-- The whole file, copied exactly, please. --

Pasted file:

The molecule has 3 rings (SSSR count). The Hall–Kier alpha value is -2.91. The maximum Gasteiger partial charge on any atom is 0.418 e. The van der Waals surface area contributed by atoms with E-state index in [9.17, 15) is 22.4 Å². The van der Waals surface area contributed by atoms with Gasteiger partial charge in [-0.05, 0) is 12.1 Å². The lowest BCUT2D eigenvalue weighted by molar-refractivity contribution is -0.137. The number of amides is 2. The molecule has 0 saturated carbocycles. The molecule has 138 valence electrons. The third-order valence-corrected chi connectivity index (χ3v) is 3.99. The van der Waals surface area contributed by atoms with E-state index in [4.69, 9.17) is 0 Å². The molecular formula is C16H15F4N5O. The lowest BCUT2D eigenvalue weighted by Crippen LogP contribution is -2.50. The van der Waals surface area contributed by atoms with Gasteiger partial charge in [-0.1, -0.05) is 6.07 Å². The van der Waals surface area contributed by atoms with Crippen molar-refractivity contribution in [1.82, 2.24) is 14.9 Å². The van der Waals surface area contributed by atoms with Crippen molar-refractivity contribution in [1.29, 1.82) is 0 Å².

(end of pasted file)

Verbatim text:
The molecule has 3 rings (SSSR count). The Hall–Kier alpha value is -2.91. The maximum Gasteiger partial charge on any atom is 0.418 e. The van der Waals surface area contributed by atoms with E-state index in [9.17, 15) is 22.4 Å². The van der Waals surface area contributed by atoms with Gasteiger partial charge in [-0.05, 0) is 12.1 Å². The lowest BCUT2D eigenvalue weighted by molar-refractivity contribution is -0.137. The number of amides is 2. The molecule has 0 saturated carbocycles. The molecule has 138 valence electrons. The third-order valence-corrected chi connectivity index (χ3v) is 3.99. The van der Waals surface area contributed by atoms with E-state index in [4.69, 9.17) is 0 Å². The molecular formula is C16H15F4N5O. The lowest BCUT2D eigenvalue weighted by Crippen LogP contribution is -2.50. The van der Waals surface area contributed by atoms with Gasteiger partial charge in [-0.1, -0.05) is 6.07 Å². The van der Waals surface area contributed by atoms with Crippen molar-refractivity contribution in [1.82, 2.24) is 14.9 Å². The van der Waals surface area contributed by atoms with Crippen molar-refractivity contribution in [1.29, 1.82) is 0 Å².